When Do You Cut Your Marketing Budget?


Marketing Budget
Originally uploaded by Leo Reynolds

When should you cut your marketing budget?  I think when times are good, too good and you can’t keep up.  When the orders are piling in, you can coast for a little while.  In planning media it’s called a hiatus.  Three weeks on, one week off. 

That’s very different than slashing your marketing budget when things are looking uncertain.  By marketing during uncertainty, your keeping your business on the path upward.  By cutting the marketing budget, you steer your business away from growth and maybe even downward in a spiral.

Are you responsible for the sales and marketing results for your business?  What’s your technique for sustaining your business during uncertain times?

Author: Chris Brown

Business owner operating a marketing consulting firm. Online Publisher. Keynote Speaker.

7 thoughts on “When Do You Cut Your Marketing Budget?”

  1. This is definitely a common topic amongst small business owners in light of the current economic situation. Under no circumstances should anyone cut marketing. However, marketing on a shoestring budget is possible. It requires more work and creativity but the results can be effective.

  2. Pink Heels:
    You’re so right. There are always alternatives. And if you’re doing measurements, you may find that the lower cost alternative decreases your overall cost per sale. And that’s a good thing, right?
    Thanks for jumping in!
    Chris

  3. Chris, thanks for the interesting question, and an opportunity to weigh in:-).

    We do sales and marketing a bit differently here in that we use word of mouth only to market. However, I like to think that marketing is more about the way a product can genuinely prosper a client – and that incentive should not change in tough times. In fact, the clients should even be more at the center then, since they too are likely feeling the tighter purse strings:-) Great post Chris!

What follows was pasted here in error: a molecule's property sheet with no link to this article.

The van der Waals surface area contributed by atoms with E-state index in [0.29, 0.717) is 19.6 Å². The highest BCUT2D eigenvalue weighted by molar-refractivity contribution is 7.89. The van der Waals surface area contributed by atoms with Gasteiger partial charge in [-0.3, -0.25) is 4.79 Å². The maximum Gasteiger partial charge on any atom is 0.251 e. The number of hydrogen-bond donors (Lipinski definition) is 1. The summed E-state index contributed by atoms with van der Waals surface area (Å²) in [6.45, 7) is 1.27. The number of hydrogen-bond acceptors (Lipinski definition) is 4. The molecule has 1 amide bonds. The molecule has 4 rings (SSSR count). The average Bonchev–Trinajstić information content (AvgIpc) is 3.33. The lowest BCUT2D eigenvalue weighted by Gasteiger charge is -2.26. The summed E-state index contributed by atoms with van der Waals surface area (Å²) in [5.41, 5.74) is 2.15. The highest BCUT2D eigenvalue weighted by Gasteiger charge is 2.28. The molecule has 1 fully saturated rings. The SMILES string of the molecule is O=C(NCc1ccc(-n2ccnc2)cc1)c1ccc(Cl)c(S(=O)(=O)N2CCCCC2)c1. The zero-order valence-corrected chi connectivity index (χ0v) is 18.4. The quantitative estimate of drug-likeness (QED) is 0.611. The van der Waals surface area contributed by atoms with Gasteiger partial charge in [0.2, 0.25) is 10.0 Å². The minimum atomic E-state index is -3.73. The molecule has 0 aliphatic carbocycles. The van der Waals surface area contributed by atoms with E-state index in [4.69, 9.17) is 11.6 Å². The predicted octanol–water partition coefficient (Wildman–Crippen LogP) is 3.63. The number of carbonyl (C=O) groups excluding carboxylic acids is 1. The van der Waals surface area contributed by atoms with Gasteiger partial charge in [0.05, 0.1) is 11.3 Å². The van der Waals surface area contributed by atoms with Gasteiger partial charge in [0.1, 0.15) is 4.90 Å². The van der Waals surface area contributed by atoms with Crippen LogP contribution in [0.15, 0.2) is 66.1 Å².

4. I would recommend a cut in the marketing budget when your competitors are doing little or no marketing activities.You have to be really careful about creating awareness for the category you are playing in while your competitors sit back harness the benefits of the awareness you are creating while riding on your back.
    If you are poineer in the category watch it or else your brand name can be commoditised.

  5. Ah yes, If it were only that simple.

    There are TWO different ways to look at this question. Naturally, companies that sell advertising and marketing always come up with the same conclusion. If the economic times are tough, then one should NOT cut advertising expenses. And if economic times are good, guest what? One should still STILL not cut advertising expenses. In other words, no matter how bad or good the economy, just keep buying advertising. Well, maybe yes and maybe no.

    I understand the logic of no cutting advertising in tough times. But the flip side of this also has merit in certain situations. And Advertising companies are NEVER going to admit this.

    For example, if the supply of customers has dramatically DECREASED for your entire industry, and you don’t cut your adversiting expense to some extent, then your advertising cost PER SALE may go through the ceiling, meaning that you now have to sell even MORE of your product in a tough market than you did in a good market just to break even. And if you can’t, then your NOI goes down even LOWER. Put your numbers on an Excel Worksheet and you may see what I mean.

    Again this is more true in some industries than others. But it can be a statistical fact that advertising companies either don’t realize or for obvious reasons simply prefer not to mention.

  6. Whatever a marketing organization does with its budget during an economic meltdown, it must spend on optimizing its operation even in the worst of times.

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